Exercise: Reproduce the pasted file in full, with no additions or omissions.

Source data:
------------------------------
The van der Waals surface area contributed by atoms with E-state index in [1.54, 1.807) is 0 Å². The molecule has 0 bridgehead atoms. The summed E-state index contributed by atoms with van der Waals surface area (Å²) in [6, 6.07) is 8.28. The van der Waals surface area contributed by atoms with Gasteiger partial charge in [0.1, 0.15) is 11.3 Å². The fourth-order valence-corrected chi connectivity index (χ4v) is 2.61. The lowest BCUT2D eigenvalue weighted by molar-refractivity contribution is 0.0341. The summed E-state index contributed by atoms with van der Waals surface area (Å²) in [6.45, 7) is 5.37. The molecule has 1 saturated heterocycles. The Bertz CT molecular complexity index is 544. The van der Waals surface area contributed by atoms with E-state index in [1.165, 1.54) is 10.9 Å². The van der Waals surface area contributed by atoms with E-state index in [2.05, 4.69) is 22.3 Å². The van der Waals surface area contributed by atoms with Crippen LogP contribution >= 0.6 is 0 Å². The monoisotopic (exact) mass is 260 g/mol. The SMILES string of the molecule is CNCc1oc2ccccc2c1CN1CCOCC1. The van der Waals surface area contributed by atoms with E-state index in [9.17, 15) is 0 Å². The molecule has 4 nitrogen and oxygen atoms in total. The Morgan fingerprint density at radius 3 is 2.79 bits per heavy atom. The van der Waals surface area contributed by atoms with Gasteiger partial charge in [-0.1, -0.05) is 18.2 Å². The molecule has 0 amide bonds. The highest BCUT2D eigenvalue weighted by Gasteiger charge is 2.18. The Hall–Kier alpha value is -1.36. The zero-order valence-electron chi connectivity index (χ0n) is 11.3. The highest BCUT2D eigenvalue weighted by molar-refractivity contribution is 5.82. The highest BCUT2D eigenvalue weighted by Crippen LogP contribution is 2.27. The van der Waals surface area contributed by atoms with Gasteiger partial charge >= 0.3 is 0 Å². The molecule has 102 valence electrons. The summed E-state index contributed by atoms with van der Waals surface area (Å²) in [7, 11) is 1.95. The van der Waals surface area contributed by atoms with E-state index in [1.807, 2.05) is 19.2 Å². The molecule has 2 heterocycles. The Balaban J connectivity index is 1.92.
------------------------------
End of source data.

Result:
The van der Waals surface area contributed by atoms with E-state index in [1.54, 1.807) is 0 Å². The molecule has 0 bridgehead atoms. The summed E-state index contributed by atoms with van der Waals surface area (Å²) in [6, 6.07) is 8.28. The van der Waals surface area contributed by atoms with Gasteiger partial charge in [0.1, 0.15) is 11.3 Å². The fourth-order valence-corrected chi connectivity index (χ4v) is 2.61. The lowest BCUT2D eigenvalue weighted by molar-refractivity contribution is 0.0341. The summed E-state index contributed by atoms with van der Waals surface area (Å²) in [6.45, 7) is 5.37. The molecule has 1 saturated heterocycles. The Bertz CT molecular complexity index is 544. The van der Waals surface area contributed by atoms with E-state index in [1.165, 1.54) is 10.9 Å². The van der Waals surface area contributed by atoms with E-state index in [2.05, 4.69) is 22.3 Å². The van der Waals surface area contributed by atoms with Crippen LogP contribution >= 0.6 is 0 Å². The monoisotopic (exact) mass is 260 g/mol. The SMILES string of the molecule is CNCc1oc2ccccc2c1CN1CCOCC1. The van der Waals surface area contributed by atoms with E-state index in [9.17, 15) is 0 Å². The molecule has 4 nitrogen and oxygen atoms in total. The Morgan fingerprint density at radius 3 is 2.79 bits per heavy atom. The van der Waals surface area contributed by atoms with Gasteiger partial charge in [-0.1, -0.05) is 18.2 Å². The molecule has 0 amide bonds. The highest BCUT2D eigenvalue weighted by Gasteiger charge is 2.18. The Hall–Kier alpha value is -1.36. The zero-order valence-electron chi connectivity index (χ0n) is 11.3. The highest BCUT2D eigenvalue weighted by molar-refractivity contribution is 5.82. The highest BCUT2D eigenvalue weighted by Crippen LogP contribution is 2.27. The van der Waals surface area contributed by atoms with Gasteiger partial charge >= 0.3 is 0 Å². The molecule has 102 valence electrons. The summed E-state index contributed by atoms with van der Waals surface area (Å²) in [7, 11) is 1.95. The van der Waals surface area contributed by atoms with E-state index in [1.807, 2.05) is 19.2 Å². The molecule has 2 heterocycles. The Balaban J connectivity index is 1.92.